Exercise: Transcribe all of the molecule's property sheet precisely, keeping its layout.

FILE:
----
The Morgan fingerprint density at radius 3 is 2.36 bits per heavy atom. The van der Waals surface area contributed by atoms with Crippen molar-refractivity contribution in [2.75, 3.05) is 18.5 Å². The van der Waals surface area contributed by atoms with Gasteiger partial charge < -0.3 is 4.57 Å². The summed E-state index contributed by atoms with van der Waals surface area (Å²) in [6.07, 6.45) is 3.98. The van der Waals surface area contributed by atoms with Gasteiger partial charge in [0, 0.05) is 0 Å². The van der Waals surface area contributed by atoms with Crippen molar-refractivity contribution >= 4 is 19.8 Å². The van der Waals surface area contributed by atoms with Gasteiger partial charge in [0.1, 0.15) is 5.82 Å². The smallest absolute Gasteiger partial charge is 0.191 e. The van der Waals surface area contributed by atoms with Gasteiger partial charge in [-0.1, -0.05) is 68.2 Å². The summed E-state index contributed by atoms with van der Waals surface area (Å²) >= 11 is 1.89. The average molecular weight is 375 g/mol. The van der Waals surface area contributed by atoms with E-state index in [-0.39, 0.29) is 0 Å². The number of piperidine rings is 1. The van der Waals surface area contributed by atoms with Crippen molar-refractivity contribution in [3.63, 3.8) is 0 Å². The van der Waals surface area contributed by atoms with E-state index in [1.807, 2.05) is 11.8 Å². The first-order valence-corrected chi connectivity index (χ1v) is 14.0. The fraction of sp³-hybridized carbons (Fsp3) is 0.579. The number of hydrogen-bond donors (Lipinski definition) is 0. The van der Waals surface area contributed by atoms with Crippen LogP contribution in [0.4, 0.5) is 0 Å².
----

The Morgan fingerprint density at radius 3 is 2.36 bits per heavy atom. The van der Waals surface area contributed by atoms with Crippen molar-refractivity contribution in [2.75, 3.05) is 18.5 Å². The van der Waals surface area contributed by atoms with Gasteiger partial charge < -0.3 is 4.57 Å². The summed E-state index contributed by atoms with van der Waals surface area (Å²) in [6.07, 6.45) is 3.98. The van der Waals surface area contributed by atoms with Gasteiger partial charge in [0, 0.05) is 0 Å². The van der Waals surface area contributed by atoms with Crippen molar-refractivity contribution >= 4 is 19.8 Å². The van der Waals surface area contributed by atoms with Gasteiger partial charge in [0.1, 0.15) is 5.82 Å². The smallest absolute Gasteiger partial charge is 0.191 e. The van der Waals surface area contributed by atoms with Gasteiger partial charge in [-0.1, -0.05) is 68.2 Å². The summed E-state index contributed by atoms with van der Waals surface area (Å²) >= 11 is 1.89. The average molecular weight is 375 g/mol. The van der Waals surface area contributed by atoms with E-state index in [-0.39, 0.29) is 0 Å². The number of piperidine rings is 1. The van der Waals surface area contributed by atoms with Crippen molar-refractivity contribution in [3.63, 3.8) is 0 Å². The van der Waals surface area contributed by atoms with E-state index in [1.807, 2.05) is 11.8 Å². The first-order valence-corrected chi connectivity index (χ1v) is 14.0. The fraction of sp³-hybridized carbons (Fsp3) is 0.579. The number of hydrogen-bond donors (Lipinski definition) is 0. The van der Waals surface area contributed by atoms with Crippen LogP contribution in [0.4, 0.5) is 0 Å².